The Spicy Lotus

August 8, 2010

Parmenides, Plato

Filed under: Uncategorized — pha9 @ 11:47 pm

Parmenides is one of the dialogues of Plato. It is widely considered to be one of the more, if not the most, challenging and enigmatic of Plato’s dialogues.

The Parmenides purports to be an account of a meeting between the two great philosophers of the Eleatic school, Parmenidesand Zeno of Elea, and a young Socrates. The occasion of the meeting was the reading by Zeno of his treatise defending Parmenidean monism against those partisans of plurality who asserted that Parmenides’ supposition that there is a one gives rise to intolerable absurdities and contradictions.

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6 Comments »

  1. This is really really confusing. I might have to read it over a few times before I understand anything.

    Comment by pha9 — August 8, 2010 @ 11:47 pm | Reply

  2. So we are basically debating whether the forms and single entities exist or whether they are many different things. That’s what I take from the first discussion with Paramenides.

    A single form, like largeness is present in many different things that are large. However, largeness itself is not different or the idea or form of being large.

    Comment by pha9 — August 14, 2010 @ 12:49 pm | Reply

  3. The third man argument. If three large things participate in the form of largeness, then there must be another form in which the three large things and the form itself participate in. Therefore, there will always be another form or conception and this will go on forever.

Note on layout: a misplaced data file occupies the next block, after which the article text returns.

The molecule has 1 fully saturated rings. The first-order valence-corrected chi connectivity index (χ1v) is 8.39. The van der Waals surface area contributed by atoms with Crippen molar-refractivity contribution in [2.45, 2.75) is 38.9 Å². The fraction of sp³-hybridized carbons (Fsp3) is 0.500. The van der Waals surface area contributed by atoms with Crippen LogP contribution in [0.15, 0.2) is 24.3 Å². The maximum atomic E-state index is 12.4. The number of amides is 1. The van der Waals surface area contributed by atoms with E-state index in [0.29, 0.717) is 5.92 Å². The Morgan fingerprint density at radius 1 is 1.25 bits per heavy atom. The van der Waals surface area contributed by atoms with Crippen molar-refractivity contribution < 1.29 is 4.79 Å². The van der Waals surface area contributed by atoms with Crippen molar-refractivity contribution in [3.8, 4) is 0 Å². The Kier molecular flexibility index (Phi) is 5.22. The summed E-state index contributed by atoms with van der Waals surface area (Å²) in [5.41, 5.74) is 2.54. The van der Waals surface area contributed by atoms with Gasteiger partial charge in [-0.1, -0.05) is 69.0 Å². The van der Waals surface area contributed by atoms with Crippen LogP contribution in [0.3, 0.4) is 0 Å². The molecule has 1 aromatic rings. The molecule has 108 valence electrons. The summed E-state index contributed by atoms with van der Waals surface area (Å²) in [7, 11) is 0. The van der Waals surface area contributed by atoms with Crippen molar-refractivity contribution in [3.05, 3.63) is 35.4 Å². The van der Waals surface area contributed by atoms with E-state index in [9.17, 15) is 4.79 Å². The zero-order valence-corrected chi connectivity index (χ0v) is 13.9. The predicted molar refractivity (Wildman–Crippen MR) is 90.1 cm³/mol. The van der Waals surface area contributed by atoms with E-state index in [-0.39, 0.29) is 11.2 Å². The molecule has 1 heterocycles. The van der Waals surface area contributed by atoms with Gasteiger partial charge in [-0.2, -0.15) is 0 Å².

Comment by pha9 — August 14, 2010 @ 12:50 pm | Reply

  4. Parmenides says, we cannot know the forms because they make up their own world which is not perceivable by us. This sounds like agnosticism to me. How can we understand the divine world when we are of the mortal world? Similarly, we can only understand the forms in relation to other forms and that is not our world.

    Comment by pha9 — August 14, 2010 @ 12:53 pm | Reply

  5. I honestly cannot make any sense of the discussion with Aristoteles. From what I read, the one is one, but it is also many, but it is not many, but it has different characteristics, but it doesn’t. And it either exists or doesn’t exist or maybe it has existed. That’s about all I can understand from this. What is Plato talking about here? I have no idea.

    Comment by pha9 — August 14, 2010 @ 12:58 pm | Reply

  6. It seems like Socrates was heavily influenced by Parmenides. From doing a little research it looks like Parmenides actually had the idea first that we cannot trust the senses but must use reason to perceive the world. He also used the method of reducing his opponents arguments to absurd paradoxical statements.

    Comment by pha9 — August 14, 2010 @ 1:20 pm | Reply


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